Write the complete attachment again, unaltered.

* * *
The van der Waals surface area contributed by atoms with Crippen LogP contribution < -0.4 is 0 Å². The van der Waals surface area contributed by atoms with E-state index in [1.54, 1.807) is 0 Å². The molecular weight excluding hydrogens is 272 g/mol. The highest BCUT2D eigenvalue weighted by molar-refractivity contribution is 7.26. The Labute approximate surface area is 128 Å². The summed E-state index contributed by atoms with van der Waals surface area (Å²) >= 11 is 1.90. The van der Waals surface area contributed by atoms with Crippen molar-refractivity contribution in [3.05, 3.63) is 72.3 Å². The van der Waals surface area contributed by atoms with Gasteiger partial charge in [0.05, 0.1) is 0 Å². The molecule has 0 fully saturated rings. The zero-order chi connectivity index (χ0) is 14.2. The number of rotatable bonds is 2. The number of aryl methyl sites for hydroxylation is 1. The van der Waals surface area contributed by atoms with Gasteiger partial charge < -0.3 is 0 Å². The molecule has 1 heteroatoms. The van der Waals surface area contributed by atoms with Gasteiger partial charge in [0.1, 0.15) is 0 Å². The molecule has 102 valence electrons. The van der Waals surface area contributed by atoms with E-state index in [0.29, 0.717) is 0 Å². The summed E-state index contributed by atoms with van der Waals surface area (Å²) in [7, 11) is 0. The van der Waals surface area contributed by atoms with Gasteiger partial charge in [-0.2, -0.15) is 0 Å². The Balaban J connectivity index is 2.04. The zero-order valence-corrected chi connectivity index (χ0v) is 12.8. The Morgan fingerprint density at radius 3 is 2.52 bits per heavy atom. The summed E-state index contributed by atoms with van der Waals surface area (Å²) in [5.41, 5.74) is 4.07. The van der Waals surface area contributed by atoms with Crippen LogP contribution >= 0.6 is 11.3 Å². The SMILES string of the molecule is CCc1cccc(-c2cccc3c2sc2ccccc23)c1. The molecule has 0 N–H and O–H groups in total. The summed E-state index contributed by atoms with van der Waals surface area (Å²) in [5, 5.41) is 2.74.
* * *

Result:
The van der Waals surface area contributed by atoms with Crippen LogP contribution < -0.4 is 0 Å². The van der Waals surface area contributed by atoms with E-state index in [1.54, 1.807) is 0 Å². The molecular weight excluding hydrogens is 272 g/mol. The highest BCUT2D eigenvalue weighted by molar-refractivity contribution is 7.26. The Labute approximate surface area is 128 Å². The summed E-state index contributed by atoms with van der Waals surface area (Å²) >= 11 is 1.90. The van der Waals surface area contributed by atoms with Crippen molar-refractivity contribution in [3.05, 3.63) is 72.3 Å². The van der Waals surface area contributed by atoms with Gasteiger partial charge in [0.05, 0.1) is 0 Å². The molecule has 0 fully saturated rings. The zero-order chi connectivity index (χ0) is 14.2. The number of rotatable bonds is 2. The number of aryl methyl sites for hydroxylation is 1. The van der Waals surface area contributed by atoms with Gasteiger partial charge < -0.3 is 0 Å². The molecule has 1 heteroatoms. The van der Waals surface area contributed by atoms with Gasteiger partial charge in [0.1, 0.15) is 0 Å². The molecule has 102 valence electrons. The van der Waals surface area contributed by atoms with E-state index in [0.29, 0.717) is 0 Å². The summed E-state index contributed by atoms with van der Waals surface area (Å²) in [7, 11) is 0. The van der Waals surface area contributed by atoms with Gasteiger partial charge in [-0.2, -0.15) is 0 Å². The Balaban J connectivity index is 2.04. The zero-order valence-corrected chi connectivity index (χ0v) is 12.8. The Morgan fingerprint density at radius 3 is 2.52 bits per heavy atom. The summed E-state index contributed by atoms with van der Waals surface area (Å²) in [5.41, 5.74) is 4.07. The van der Waals surface area contributed by atoms with Crippen LogP contribution >= 0.6 is 11.3 Å². The SMILES string of the molecule is CCc1cccc(-c2cccc3c2sc2ccccc23)c1. The molecule has 0 N–H and O–H groups in total. The summed E-state index contributed by atoms with van der Waals surface area (Å²) in [5, 5.41) is 2.74.